I fixed my Weed Eater today. Several years ago my wife brought home a Weed Eater to trim up some of the weeds that are growing up around the house, since years before, Gypsy Moths killed many of the big trees that were shading out the undergrowth. My wife brought it home and after a few days was getting antsy to use it. I was inside and I heard her outside starting the Weed Eater. Then I heard it going putt - putt - putt, and sure enough when I went and looked, here she was very slowly trimming the weeds with the Weed eater idling along. I asked her if I could try it and when she gave it to me I used the trigger to rev the engine up, cutting the weeds much faster. When I looked at her she gave me a dirty look and then I showed her the trigger for the throttle, She called me a smart ass.

Yesterday I was using it to trim some weeds along the driveway, and the head stopped spinning, the engine was still running, but it wasn't turning the head. I figured it was either a broken drive cable or stripped gears, so I let it cool down and then took the head apart. It had a pair of bevel gears and they were stripped, but I could see that if I cleaned them up and shimmed them closer together they would work OK. Today i cleaned up the gears with a file and went to the hardware store and bought several washers. First I put a brass washer in that was .055" thick, but that was too much, I couldn't start the engine. I measured the original steel washer and it was .060" so I kept the brass washer and substituted a steel washer that was .050" thick, and that was enough, I was able to start the engine and the Weed eater is working again.
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  #789  
Old 10-31-2016, 03:29 AM
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Default Re: The Make Something Every Week Contest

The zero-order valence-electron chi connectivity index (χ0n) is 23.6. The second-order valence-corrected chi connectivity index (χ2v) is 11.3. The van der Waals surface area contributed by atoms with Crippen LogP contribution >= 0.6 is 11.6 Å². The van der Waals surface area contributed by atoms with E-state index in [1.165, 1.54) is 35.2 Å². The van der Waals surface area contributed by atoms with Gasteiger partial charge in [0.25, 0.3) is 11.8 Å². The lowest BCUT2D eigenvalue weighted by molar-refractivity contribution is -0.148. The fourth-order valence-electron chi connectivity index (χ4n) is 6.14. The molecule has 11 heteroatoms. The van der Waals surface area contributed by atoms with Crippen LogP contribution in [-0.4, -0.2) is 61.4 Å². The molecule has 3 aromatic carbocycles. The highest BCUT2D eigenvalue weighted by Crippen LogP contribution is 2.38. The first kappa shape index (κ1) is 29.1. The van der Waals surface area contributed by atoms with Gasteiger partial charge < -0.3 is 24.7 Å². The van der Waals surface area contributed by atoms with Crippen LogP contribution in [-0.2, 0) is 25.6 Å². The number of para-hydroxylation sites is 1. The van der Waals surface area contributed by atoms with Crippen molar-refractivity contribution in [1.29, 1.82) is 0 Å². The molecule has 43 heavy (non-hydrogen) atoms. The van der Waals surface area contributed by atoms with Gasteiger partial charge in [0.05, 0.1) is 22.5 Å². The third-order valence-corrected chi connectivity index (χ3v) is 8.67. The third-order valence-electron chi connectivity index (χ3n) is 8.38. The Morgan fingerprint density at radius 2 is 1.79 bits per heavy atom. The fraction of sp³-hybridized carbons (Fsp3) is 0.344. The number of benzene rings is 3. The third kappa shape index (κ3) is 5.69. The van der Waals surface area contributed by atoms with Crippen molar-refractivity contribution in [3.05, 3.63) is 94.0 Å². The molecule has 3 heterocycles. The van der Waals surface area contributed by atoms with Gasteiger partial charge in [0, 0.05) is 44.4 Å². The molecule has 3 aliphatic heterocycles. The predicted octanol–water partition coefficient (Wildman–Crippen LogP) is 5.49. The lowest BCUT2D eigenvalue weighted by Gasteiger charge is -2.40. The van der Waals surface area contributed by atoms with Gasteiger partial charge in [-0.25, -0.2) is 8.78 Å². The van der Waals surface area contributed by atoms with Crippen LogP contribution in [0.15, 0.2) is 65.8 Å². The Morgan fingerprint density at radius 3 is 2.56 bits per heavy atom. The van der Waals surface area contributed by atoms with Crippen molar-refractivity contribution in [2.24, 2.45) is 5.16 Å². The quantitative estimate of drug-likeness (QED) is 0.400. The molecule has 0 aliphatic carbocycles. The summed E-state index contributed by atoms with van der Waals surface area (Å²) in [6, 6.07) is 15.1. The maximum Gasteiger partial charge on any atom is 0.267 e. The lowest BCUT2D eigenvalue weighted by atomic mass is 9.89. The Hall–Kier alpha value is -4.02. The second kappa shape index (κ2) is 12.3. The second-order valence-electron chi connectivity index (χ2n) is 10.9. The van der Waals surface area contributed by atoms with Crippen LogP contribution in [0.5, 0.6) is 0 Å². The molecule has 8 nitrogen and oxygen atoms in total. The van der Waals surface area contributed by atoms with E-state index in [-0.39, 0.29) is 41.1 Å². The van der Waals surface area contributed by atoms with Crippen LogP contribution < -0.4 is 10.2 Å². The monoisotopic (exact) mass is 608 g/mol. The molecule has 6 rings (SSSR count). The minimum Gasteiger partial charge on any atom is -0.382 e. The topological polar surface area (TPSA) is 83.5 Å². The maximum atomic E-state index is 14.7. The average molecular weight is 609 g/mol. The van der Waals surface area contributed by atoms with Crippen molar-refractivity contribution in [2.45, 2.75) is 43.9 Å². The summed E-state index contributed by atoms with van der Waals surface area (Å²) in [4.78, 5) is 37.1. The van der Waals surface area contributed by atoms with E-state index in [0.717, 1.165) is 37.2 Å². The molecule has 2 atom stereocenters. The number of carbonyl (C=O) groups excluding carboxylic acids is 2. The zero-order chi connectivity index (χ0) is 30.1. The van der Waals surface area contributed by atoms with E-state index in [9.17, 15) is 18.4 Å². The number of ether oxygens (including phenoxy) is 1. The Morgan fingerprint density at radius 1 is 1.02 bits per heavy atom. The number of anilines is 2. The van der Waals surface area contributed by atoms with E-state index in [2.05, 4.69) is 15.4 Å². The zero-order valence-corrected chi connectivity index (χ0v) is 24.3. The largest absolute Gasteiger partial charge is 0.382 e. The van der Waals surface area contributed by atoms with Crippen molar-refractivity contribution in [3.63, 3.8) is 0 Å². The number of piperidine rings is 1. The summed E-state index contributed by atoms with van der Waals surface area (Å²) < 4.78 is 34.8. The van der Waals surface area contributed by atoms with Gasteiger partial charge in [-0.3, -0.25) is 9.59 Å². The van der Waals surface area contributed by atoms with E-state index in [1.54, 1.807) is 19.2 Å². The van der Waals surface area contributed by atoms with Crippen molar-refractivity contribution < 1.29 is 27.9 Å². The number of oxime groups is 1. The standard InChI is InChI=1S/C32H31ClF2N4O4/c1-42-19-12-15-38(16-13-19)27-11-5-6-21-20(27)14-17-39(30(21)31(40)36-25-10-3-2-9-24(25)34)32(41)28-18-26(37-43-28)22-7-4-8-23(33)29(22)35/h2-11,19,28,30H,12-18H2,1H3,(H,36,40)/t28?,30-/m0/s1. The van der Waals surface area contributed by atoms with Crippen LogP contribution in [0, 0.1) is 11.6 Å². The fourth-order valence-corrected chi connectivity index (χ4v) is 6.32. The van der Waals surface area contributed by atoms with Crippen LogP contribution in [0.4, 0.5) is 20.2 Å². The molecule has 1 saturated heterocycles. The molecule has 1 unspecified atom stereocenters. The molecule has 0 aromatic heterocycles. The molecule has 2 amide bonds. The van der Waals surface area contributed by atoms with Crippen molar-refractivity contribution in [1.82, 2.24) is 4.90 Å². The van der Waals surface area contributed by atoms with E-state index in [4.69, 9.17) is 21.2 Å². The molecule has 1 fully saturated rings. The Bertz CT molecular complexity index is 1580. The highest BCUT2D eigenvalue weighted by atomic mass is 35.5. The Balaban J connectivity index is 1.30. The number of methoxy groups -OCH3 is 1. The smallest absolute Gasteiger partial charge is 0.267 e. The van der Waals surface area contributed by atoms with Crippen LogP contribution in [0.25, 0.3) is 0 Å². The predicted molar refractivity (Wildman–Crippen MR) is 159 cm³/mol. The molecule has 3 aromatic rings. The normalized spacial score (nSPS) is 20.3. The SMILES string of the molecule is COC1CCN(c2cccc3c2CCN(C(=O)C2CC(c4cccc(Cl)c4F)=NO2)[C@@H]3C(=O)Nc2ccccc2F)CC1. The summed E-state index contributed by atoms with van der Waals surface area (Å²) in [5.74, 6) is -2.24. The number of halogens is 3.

Pumpkin bumpkin!
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  #790  
Old 10-31-2016, 03:45 PM
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Default Re: The Make Something Every Week Contest

I'm fixing my roof. I have a Mansard style roof and the shingles are 2 parts. On the top the slope is shallow and there is no problem, but on the steep sides the 2nd piece is falling off when it gets hot in the summer. The problem is that the roofer thought he knew better than the Mfg. how to install shingles, and nailed them too high on the shingle to catch the 2nd piece. So that part falls off when the sun shines and the roof gets hot. The roofer was back twice and the builder was back once to fix the problem, but the shingles are still falling off, so I'm nailing them on properly my self. Sat. I did the long side where 3 shingles had come loose or fallen off, and on Sun. I did a small section where 2 shingles had come loose. I have 2 more sections to do but each section has more loose or missing shingles than the 1st 2 sections.
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  #791  
Old 11-01-2016, 08:23 PM
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Default Re: The Make Something Every Week Contest

Mine's the kitty, bey's is the skull.



I wish I could take credit for the lighting, but that was totally bey's idea.
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  #792  
Old 11-03-2016, 06:38 AM
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Default Re: The Make Something Every Week Contest

One more section to do, but it will be the most difficult as I don't have a level place to set the ladder.
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  #793  
Old 11-05-2016, 11:58 PM
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One more section to do, but it will be the most difficult as I don't have a level place to set the ladder.
We spent a few hours clearing the weeds away so that I could find a clear place to set the ladder. Then is's put the shingles back up that are falling off.
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  #794  
Old 11-06-2016, 12:42 AM
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Default Re: The Make Something Every Week Contest

Here is what I want to do: I want to sew a sort of integrated sleep mask into a hoody, so that I could just pull the hood up over my eyes to block out light. So I figure I need to just sew some darkening fabric into the inside of the hood, but then I need some sort of flexible tape that I can use to secure it and fit it over my nose so light doesn't get in there.